I had always assumed that scholarship reviews for tenure promotions were anonymous. This is certainly the case at many (most?) schools, but I've learned it is not the universal practice. At my school, external reviews are anonymous and heavily redacted. Internally generated scholarship reviews can be anonymous as well. While I would love to know the identities of my reviewers -- especially those whom I've never met and yet had very positive things to say about my work -- I have no particular quarrel with the system. At other schools, however, external reviews of a tenure candidate's scholarship are not redacted. At still others, I've gathered that the reviews are officially anonymous, but that tenure candidates regularly learn their reviewers' identity.
The case for anonymity is straightforward: Giving reviewers a promise of anonymity encourages greater candor. Insofar as a tenure candidate's scholarship is deficient, this is more likely to be uncovered through anonymous reviews, as reviewers will feel more comfortable criticizing a fellow academic's work if they can do so from behind the veil of anonymity. Among other things, anonymity may make it easier to criticize a peer whom one knows personally. It may also lesson the risk of reprisal (though this concern is less serious in the legal academy where most journals are faculty edited and relatively few scholars recieve peer-reviewed grants).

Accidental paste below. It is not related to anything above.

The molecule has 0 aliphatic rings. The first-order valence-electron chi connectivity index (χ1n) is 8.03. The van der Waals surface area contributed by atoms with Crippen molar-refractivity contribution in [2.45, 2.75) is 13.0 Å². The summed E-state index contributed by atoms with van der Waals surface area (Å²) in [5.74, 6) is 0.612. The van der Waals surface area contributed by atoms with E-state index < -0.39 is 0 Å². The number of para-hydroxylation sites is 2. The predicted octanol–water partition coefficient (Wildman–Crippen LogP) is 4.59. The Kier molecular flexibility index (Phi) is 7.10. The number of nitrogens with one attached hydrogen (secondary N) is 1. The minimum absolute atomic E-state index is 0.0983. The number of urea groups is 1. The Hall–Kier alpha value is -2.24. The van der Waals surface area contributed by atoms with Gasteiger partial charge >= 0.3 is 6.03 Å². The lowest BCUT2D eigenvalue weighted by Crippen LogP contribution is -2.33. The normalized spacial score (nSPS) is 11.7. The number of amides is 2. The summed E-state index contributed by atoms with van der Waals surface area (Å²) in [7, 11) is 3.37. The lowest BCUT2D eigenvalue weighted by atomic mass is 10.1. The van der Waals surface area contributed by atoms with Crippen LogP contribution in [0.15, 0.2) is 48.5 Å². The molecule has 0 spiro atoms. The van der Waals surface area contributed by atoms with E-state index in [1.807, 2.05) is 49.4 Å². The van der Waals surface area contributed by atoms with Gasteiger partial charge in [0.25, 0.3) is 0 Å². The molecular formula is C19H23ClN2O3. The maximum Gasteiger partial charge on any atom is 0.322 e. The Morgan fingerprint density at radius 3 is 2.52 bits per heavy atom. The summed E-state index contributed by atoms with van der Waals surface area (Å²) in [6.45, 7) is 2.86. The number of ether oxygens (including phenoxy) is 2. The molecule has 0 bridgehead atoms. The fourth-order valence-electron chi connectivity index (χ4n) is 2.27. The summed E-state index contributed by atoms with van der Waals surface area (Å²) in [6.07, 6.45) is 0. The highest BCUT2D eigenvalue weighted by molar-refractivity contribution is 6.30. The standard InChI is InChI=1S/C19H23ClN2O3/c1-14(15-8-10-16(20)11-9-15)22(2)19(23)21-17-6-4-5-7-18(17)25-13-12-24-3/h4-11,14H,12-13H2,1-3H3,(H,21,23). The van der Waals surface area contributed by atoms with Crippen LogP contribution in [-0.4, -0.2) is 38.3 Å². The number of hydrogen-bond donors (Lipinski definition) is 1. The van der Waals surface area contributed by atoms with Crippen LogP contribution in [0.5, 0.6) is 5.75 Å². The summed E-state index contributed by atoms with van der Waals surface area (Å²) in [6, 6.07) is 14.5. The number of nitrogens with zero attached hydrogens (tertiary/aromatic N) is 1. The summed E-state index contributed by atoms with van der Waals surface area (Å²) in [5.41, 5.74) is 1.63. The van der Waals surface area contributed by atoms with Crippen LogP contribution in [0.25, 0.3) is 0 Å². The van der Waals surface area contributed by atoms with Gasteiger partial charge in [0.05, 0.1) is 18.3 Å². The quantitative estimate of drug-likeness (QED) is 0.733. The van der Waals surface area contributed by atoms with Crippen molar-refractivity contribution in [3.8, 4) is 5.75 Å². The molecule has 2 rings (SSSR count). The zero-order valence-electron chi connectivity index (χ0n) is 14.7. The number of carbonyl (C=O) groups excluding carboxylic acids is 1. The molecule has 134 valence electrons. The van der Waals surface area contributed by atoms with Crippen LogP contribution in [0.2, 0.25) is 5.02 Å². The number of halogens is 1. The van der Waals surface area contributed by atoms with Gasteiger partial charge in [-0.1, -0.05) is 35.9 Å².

Not all academics think anonymity is the best approach, however. Among other things, anonymity may enable some academics to settle personal scores and attack those with whom they disagree. (Yes, this would be wrong for any academic to do, but that does not mean it does not happen.) Others believe that academics should be able to offer honest critiques of others' academic work without concealing their identity.
When I was up for promotion to associate professor (without tenure), one reviewer mailed me a copy of his letter with a note. We had never met, and he was critical of one of my articles (though he still recommneded my promotion. In his note he said he did not believe in anonymous review. In his opinion, anything critical of my scholarship that he would be willing to say to my senior colleagues, he should be willing to say to me. As a tenured professor, he explained, he had little to fear from a junior academic, though he could threaten my career prospects with a negative review. He also suggested that I had a right to know who was criticizing my work. In a sense, he suggested it was cowardly for an external reviewer to hide his or her identity when criticizing someone else. [Insert ironic reference to my own current anonymity here.]
Was my external reviewer correct? Should external reviews be anonymous? I would be interested to learn what VC readers think, and to know more about what is done at other schools and in other disciplines.